The participants in the Rotterdam Study are followed for a variety of diseases that are frequent in the elderly (and many are also in the not so elderly): coronary heart disease, heart failure and stroke, Parkinson disease, Alzheimer disease and other dementias, depression and anxiety disorders, macular degeneration and glaucoma, diabetes mellitus and osteoporosis.
The Rotterdam Study has been approved by the institutional review board (Medical Ethics Committee) of the Erasmus Medical Center and by the review board of the Netherlands Ministry of Health, Welfare and Sports. The approval has been renewed every 5 years. Separate approval has been obtained for the introduction of major new elements in the study (e.g. MRI investigations).
In the remainder of this article the objectives and major findings will be presented with an update of the methods for cardiovascular diseases, neurological diseases, ophthalmologic diseases, psychiatric diseases, endocrine diseases, as well as for genetic and for pharmaco-epidemiologic studies.
Objectives
Research on the epidemiology of cardiovascular diseases focuses on three primary areas of interest: studies on risk factors for atherosclerosis and coronary heart disease, studies on the detection of subjects at high risk of coronary heart disease, and studies on cardiovascular conditions in older age.
Two groups of putative risk factors for atherosclerosis and coronary heart disease are included. The first are endocrine factors, including estrogens and androgens, insulin and insulin-like growth hormone I, and thyroid gland and adrenal gland hormones. The second group contains factors involved in haemostasis, inflammation and endothelial function. Research also focuses on genetic factors in these areas in relation to risk of coronary heart disease.
The ability of classical cardiovascular risk factors to identify subjects at high risk of coronary heart disease is limited. Risk stratification may be improved when based on the presence of atherosclerosis. To this end, repeated measurements of non-coronary atherosclerosis and measurements of coronary, carotid and aortic arch calcification have been included in the study.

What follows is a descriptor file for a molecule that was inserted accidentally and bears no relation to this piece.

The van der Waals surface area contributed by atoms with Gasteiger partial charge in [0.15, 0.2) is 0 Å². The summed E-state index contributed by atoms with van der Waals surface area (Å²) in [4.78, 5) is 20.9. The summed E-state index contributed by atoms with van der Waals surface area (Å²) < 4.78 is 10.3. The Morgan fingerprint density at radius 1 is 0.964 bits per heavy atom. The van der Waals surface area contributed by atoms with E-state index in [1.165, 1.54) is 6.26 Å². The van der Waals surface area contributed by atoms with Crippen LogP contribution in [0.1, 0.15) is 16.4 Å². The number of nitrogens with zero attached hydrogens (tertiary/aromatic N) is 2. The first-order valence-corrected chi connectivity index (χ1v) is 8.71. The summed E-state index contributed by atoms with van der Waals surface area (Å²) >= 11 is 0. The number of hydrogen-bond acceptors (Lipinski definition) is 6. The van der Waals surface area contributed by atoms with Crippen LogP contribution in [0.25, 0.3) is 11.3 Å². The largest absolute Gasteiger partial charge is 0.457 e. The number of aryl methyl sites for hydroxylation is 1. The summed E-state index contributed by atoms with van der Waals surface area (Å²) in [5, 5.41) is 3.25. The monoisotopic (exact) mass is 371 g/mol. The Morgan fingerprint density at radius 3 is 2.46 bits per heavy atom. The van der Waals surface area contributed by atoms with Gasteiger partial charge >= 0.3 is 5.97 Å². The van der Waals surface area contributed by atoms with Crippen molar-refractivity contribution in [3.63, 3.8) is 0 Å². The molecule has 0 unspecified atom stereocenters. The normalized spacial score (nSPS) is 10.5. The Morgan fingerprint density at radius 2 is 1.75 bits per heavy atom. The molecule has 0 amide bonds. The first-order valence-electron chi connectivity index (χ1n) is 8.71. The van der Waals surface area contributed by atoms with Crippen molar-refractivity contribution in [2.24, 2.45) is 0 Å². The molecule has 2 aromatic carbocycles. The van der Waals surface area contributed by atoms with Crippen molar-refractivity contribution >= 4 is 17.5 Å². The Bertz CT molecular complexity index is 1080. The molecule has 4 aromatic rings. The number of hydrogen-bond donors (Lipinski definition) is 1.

Another line of research focuses on cardiovascular diseases in the elderly that are in large part the consequence of ischemic heart disease, like heart failure and atrial fibrillation. An important topic in this area is the early diagnosis of heart failure using echocardiographic assessment of asymptomatic systolic and diastolic dysfunction of the left ventricle. Atrial fibrillation is another major chronic condition frequent at older age. Examination of the determinants and prognosis of atrial fibrillation is part of this research line.
Major findings
Findings on determinants of atherosclerosis and coronary heart disease include the relation between hypothyroidism and myocardial infarction [4] and the association of genetic variation in the estrogen receptor alpha gene with risk of myocardial infarction in women [5]. The study demonstrated that high levels of CRP [6] and lipoprotein-associated phospholipase A2 activity [7] were associated with risk of coronary heart disease and stroke. Genetic findings in this area include a positive association of coronary heart disease with genetic variation in the complement factor H gene [8] but not with variation in the CRP gene [6].
The study showed that carotid intima-media thickness and plaques measured by ultrasound, the ankle-arm index, and aortic calcification detected by X-ray are independent predictors of risk of coronary heart disease [9]. The study also showed that vessel wall stiffness, as measured by aortic pulse wave velocity (PWV), improved prediction of cardiovascular disease beyond the classical risk factors [10]. The Rotterdam Study was the first to publish results from population-based research on the predictive value for coronary heart disease of coronary calcification assessed by electron-beam CT [11].
The study enabled accurate assessment of the incidence and lifetime risk of heart failure and atrial fibrillation in an elderly population [12, 13]. It was shown that atherosclerosis and inflammation are also involved in these conditions [14, 15].
Methods update
Repeated measures of non-coronary atherosclerosis included carotid intima-media thickness and plaques by ultrasound, the ankle-arm index and aortic calcification by X-ray [9]. Electron-beam CT and multi-detector CT were used to accurately quantify calcification in the coronary, aortic arch and carotid arteries [11]. In the second additional cohort of the Rotterdam Study (RS Young1, see Fig. 1), the measurement of plaque vulnerability with high-resolution MRI of the carotid arteries will be added. Other outcome measures include electrocardiography, echocardiography and measures of vessel wall stiffness (PWV and carotid distensibility) [10].